On 26 June 2023, the International Sustainability Standards Board (the “ISSB”) issued its inaugural International Financial Reporting Standards (“IFRS”) Sustainability Disclosure Standards (the “Standards”), heralding progress in the development of a global baseline of sustainability-linked disclosures. The Standards build on the concepts that underpin the IFRS Accounting Standards, which are required in more than 140 jurisdictions, but notably not in the United States for domestic issuers subject to regulation by the Securities and Exchange Commission (“SEC”), which must apply US Generally Accepted Accounting Principles (“US GAAP”).  Despite broad investor appetite for  transparent, uniform and comparable disclosure rules, the scope of required sustainability disclosure and timing for adoption of the SEC’s pending climate disclosure rule remains unresolved.Continue Reading ISSB Issues Inaugural Global Sustainability Disclosure Standards

Today, the Department of the Treasury and IRS made available for public inspection proposed regulations on the new clean vehicle credit under the Inflation Reduction Act of 2022, as codified in section 30D of the Internal Revenue Code.  These proposed regulations will be published in the Federal Register on April 17, 2023, and the due date for comments will be 60 days after the publication (or Friday, June 16, 2023).Continue Reading Much-Anticipated Proposed Regulations on the 30D EV Tax Credit Have Finally Arrived—but Leave a Key Question Unresolved

Background

Later this week the Department of the Treasury is expected to release guidance on the Inflation Reduction Act (IRA)’s EV tax credit under section 30D of the Internal Revenue Code.  Highly consequential for the guidance and practical availability of the credit will be how Treasury interprets the term “foreign entity of concern.”  This is because Section 30D(d)(7) excludes from credit eligibility vehicles that are:

  • placed in service after December 31, 2024, with respect to which any of the applicable critical minerals contained in the battery of such vehicle . . . were extracted, processed, or recycled by a foreign entity of concern; or
  • placed in service after December 31, 2023, with respect to which any of the components contained in the battery of such vehicle . . . were manufactured or assembled by a foreign entity of concern.

Meanwhile, last week, Treasury and the Commerce Department released proposed regulations (here and here, respectively) that interpret “foreign entity of concern” for purposes of various incentive programs under the CHIPS & Science Act (CHIPS Act).  Because the IRA’s definition of “foreign entity of concern” mirrors the CHIPS Act’s definition of “foreign entity of concern” interpreted by Commerce, and because Treasury cross-referenced Commerce’s interpretation of “foreign entity of concern” in Treasury’s CHIPS Act guidance, it is reasonable to wonder whether Treasury will adopt the same interpretation of “foreign entity of concern” for purposes of the EV credit exclusion in section 30D(d)(7).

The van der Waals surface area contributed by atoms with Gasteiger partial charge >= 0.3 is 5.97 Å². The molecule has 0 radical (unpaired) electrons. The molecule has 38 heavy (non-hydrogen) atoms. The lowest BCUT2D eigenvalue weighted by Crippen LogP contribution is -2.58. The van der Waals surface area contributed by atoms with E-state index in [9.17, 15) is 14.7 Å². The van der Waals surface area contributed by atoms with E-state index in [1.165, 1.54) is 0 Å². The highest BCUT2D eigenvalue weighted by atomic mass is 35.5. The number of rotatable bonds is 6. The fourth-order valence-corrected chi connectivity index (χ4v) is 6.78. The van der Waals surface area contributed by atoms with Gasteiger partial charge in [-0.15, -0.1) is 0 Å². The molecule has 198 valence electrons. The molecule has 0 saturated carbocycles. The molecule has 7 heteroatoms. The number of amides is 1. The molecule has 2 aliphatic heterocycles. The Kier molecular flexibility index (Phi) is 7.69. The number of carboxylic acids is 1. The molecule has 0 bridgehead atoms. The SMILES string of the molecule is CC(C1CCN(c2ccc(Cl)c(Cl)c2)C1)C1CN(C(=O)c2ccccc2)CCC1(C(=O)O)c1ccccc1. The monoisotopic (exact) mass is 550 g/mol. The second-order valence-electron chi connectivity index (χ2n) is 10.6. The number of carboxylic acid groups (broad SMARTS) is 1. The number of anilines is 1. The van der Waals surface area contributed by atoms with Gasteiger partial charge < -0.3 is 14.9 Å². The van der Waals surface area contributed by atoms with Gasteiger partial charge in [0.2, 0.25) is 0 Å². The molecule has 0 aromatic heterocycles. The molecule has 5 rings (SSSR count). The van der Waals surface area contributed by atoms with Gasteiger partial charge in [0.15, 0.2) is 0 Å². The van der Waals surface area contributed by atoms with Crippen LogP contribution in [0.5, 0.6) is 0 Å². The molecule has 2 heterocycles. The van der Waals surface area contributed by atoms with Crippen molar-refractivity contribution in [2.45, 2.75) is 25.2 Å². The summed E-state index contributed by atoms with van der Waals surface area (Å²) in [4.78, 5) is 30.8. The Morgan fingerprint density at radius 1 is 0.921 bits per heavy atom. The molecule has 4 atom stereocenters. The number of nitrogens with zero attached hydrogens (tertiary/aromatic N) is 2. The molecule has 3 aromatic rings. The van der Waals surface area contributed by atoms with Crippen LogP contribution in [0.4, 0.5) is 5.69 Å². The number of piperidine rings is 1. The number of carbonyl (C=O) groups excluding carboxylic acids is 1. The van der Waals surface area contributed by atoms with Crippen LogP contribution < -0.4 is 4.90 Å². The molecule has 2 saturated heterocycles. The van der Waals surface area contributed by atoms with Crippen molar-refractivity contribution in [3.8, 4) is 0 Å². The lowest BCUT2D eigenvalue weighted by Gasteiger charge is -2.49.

If it does, there could be a dramatic diminution of vehicles eligible for the EV credits.  Under Treasury’s proposed CHIPS Act regulations, a foreign entity of concern would include, inter alia, (i) any entity organized under the laws of China or having its principal place of business in China, and (ii) any entity organized outside of China 25% or more of whose voting interests are owned by the Chinese government (as in the case of foreign subsidiaries of Chinese state-owned entities (SOEs)).  If that interpretation is used for purposes of section 30D, absent a nearly impossibly fast elimination of Chinese critical minerals and battery components from the EV supply chain, the number of vehicles eligible for the 30D EV credit will sharply decrease in 2024 and will be practically eliminated in 2025. 

EV manufacturers and suppliers may wish to flag this concern to Treasury.Continue Reading Will Treasury Adopt the Same Interpretation of “Foreign Entity of Concern” for both the Section 48D Credit under the CHIPS Act and the Section 30D Credit under the Inflation Reduction Act?

Notice 2023-9, “Section 45W Commercial Clean Vehicles and Incremental Cost for 2023”

Concurrent with the white paper and Notice 2023-1, discussed in a separate blog, on December 29, 2022, the IRS released Notice 2023-9, which provides a safe harbor for determining the incremental cost of qualified commercial clean vehicles for the section 45W credit.Continue Reading Treasury and the IRS provide a safe harbor for determining the incremental cost of a clean vehicle for the commercial clean vehicle credit

On December 29, 2022, Treasury released a white paper indicating the anticipated direction of proposed guidance on the critical mineral and battery component requirements for the new clean vehicle credit under section 30D. The guidance will be critical to automakers and consumers seeking to qualify for tax credits available for purchase of EVs under the Inflation Reduction Act.
Continue Reading Treasury and the IRS provide its first set of proposed guidance and a white paper on the clean vehicle credit

The Greenhouse Gas Protocol (“GHG Protocol” or “Protocol”)—a leading standard setter for measuring and managing corporate greenhouse gas emissions, borne of a partnership between World Resources Institute (WRI) and the World Business Council for Sustainable Development (WBCSD)—has opened stakeholder surveys concerning the revision of its Corporate Accounting and Reporting Standard, Guidance on Scope 2 Emissions, and the Scope 3 Standard and Scope 3 Calculation Guidance.Continue Reading Corporate Carbon Counting Under Scrutiny—Comments Requested on Pending Updates to the Greenhouse Gas Protocol